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Electric shock when unplugged

 
 
Twixer
 
Reply Mon 19 May, 2014 05:19 am
Hello all, a novice here, I recently bought a brand new pressure washer, on using it for the first time, it would not run, on doing all the checks, the last check was on the fuse in the plug (in a cartridge) fuse was ok and on pushing the fuse back in I received an electric shock? (from the live and neutral plug prongs) The manufacturer disputes this but it happened! How is this possible?
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Type: Question • Score: 4 • Views: 3,516 • Replies: 28
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contrex
 
  1  
Reply Mon 19 May, 2014 06:58 am
You could have built up a static charge on your body which was discharged when you touched the prongs. This has happened to me more than once.

timur
 
  2  
Reply Mon 19 May, 2014 07:14 am
@contrex,
Or a static charge on the device itself that was discharged through the user's body.

One or another, that's the number one cause.

Also, equipment that use switch-mode power supplies usually comprise capacitors that hold sufficient charge to provoke an electric shock.
0 Replies
 
dalehileman
 
  0  
Reply Mon 19 May, 2014 11:00 am
@Twixer,
Twix your circumstances aren't entirely clear. Static yields a slight instantaneous shock, as from a spark; whereas contact with 60-hz ac is often more severe, esp if your hand is damp, and of course can be felt to pulsate if contact is held more than a small fraction of a second

Yet you say it's unplugged so like Con and Tim I'd guess the former

Static too usu doesn't persist once discharge has occurred so if you immediately touch it again nothing happens

Quote:
(from the live and neutral plug prongs)
What's also puzzling here is that a fuse holder doesn't usually have a neutral prong so you might clarify. (Tim, what am I missing here)
timur
 
  2  
Reply Mon 19 May, 2014 12:01 pm
@dalehileman,
Dale wrote:
(Tim, what am I missing here)


At least, your conclusion is not as silly as usual.

However, for the last part of your comment, you doesn't seem to envision a socket like this one, where, after pushing the fuse case, you can have an electric shock between the live and neutral prongs (discharge of capacitors):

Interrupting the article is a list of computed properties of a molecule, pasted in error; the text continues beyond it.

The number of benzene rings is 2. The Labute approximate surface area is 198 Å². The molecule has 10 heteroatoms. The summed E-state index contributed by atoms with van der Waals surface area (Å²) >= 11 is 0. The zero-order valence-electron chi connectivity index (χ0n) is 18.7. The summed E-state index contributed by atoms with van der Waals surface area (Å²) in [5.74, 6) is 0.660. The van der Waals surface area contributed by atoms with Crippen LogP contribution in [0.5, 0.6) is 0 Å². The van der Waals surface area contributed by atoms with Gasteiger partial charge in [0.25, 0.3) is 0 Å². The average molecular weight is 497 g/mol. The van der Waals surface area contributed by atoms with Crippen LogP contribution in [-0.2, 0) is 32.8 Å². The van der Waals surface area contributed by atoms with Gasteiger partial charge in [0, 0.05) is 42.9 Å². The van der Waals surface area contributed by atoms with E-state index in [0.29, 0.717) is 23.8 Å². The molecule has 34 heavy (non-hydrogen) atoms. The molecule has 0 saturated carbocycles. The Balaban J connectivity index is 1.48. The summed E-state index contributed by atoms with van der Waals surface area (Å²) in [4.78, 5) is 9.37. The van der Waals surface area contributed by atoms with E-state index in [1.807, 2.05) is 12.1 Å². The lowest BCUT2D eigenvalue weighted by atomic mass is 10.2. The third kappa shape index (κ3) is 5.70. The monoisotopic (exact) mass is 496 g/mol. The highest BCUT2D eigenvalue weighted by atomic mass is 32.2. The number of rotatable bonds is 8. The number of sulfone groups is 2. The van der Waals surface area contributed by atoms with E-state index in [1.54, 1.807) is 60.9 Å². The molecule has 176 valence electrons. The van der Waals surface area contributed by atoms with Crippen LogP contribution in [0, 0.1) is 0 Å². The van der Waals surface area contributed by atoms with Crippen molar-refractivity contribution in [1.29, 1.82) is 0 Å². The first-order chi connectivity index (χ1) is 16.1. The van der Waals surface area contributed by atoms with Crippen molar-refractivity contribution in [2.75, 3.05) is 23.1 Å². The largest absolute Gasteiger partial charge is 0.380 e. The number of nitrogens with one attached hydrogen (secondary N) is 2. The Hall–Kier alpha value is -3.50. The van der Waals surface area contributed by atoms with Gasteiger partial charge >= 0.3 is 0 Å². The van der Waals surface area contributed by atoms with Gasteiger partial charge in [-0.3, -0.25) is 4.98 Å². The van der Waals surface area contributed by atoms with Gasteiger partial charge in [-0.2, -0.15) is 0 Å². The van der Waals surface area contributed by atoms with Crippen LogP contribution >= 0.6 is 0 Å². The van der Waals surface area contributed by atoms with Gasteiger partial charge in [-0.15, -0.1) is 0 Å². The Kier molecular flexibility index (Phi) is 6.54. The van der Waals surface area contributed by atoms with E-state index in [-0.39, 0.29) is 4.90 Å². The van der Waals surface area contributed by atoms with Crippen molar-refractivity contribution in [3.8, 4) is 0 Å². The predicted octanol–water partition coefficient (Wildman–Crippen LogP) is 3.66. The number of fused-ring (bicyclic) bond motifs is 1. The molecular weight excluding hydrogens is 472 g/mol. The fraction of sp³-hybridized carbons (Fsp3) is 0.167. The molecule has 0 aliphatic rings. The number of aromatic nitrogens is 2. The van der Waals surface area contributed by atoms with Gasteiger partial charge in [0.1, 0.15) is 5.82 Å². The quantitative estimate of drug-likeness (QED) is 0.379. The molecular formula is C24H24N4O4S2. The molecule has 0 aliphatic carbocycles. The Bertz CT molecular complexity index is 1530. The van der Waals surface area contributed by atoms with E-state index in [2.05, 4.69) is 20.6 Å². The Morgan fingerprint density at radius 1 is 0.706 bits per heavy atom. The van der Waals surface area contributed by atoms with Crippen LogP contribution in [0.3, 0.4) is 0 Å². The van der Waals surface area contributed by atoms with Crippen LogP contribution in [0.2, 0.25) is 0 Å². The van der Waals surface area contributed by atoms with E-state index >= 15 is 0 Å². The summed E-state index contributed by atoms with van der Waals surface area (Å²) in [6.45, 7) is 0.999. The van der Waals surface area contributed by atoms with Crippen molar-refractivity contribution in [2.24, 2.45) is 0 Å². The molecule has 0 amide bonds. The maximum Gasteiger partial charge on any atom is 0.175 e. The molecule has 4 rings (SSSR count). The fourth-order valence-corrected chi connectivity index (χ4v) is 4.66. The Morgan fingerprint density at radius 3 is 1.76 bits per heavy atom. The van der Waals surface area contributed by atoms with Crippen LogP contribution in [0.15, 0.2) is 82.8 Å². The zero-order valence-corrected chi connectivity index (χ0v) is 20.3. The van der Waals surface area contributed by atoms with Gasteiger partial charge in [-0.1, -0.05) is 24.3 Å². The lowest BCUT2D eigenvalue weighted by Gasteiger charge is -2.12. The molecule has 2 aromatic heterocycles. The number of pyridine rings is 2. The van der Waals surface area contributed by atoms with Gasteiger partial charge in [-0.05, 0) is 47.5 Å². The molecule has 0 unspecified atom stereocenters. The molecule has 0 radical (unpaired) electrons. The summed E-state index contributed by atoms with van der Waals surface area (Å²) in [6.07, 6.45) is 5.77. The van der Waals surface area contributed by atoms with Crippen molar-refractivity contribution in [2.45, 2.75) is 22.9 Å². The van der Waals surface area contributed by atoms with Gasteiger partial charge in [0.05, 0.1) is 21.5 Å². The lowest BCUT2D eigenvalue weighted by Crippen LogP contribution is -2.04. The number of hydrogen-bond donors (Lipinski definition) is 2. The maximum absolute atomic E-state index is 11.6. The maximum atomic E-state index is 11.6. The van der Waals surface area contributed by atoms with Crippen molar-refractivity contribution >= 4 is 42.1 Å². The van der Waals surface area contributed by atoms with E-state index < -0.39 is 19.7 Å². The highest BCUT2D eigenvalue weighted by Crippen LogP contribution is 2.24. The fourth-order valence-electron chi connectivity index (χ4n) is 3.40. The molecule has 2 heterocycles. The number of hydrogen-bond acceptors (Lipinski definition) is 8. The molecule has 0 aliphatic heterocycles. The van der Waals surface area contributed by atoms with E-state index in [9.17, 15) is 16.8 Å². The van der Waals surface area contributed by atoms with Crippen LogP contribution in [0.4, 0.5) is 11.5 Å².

http://www.futurlec.com/Pictures/IECMALESOCKFUSE.jpg

Or an electric shock due to static:

http://www.affordablepropertysolutions.co.uk/wp-content/uploads/2013/02/electrical-discharge-in-multiple-sparks-from-prongs-pins-of-uk-electric-mains-plug-3-prong-fuse-carrier-in-base-rescan-rescan-rescan-ajhd-701x522.jpg
contrex
 
  1  
Reply Mon 19 May, 2014 12:54 pm
@dalehileman,
dalehileman wrote:
Quote:
(from the live and neutral plug prongs)
What's also puzzling here is that a fuse holder doesn't usually have a neutral prong so you might clarify. (Tim, what am I missing here)


Maybe he is outside the US. Here is a British standard 13 Amp fused plug; brown=live, blue-neutral; green/yellow=earth

The one in the picture is a rewirable type; all new appliances must by law have a moulded-on, non-rewirable type plug with the fuse accessible by a plastic holder without dismantling the plug.

Front

http://ecx.images-amazon.com/images/I/31h849yNelL._SY300_.jpg

Inside

http://blog.sparksdirect.co.uk/wp-content/uploads/2010/12/esc-plug.jpg
dalehileman
 
  0  
Reply Mon 19 May, 2014 01:48 pm
@timur,
Quote:
At least, your conclusion is not as silly as usual.
Tim I'm flattered

Quote:
However, for the last part of your comment, you doesn't seem to envision a socket like this one,
No indeed, you'll have to give an old guy some leeway Tim. So I fetched my Better Half, whom you must know is smarter than I; and, relieved to report, she couldn't ID it either

Quote:
where, after pushing the fuse case,
Again forgive, Tim, but what does it mean to push a fuse case

Quote:
you can have an electric shock between the live and neutral prongs (discharge of capacitors):
Until I understand more fully, and I'd hardly blame you Tim for not responding to this fringe lunatic on the verge of Alz's, I'd hope you might in language suitable to the Average Clod (me) the precise location of the capacitance storing this potential charge

Pun unintended
timur
 
  1  
Reply Mon 19 May, 2014 01:56 pm
@dalehileman,
Does this talk to you?

http://www.geocities.ws/dushang2000/images/Mains%20socket%20with%20fuse%2001.jpg

timur
 
  1  
Reply Mon 19 May, 2014 01:59 pm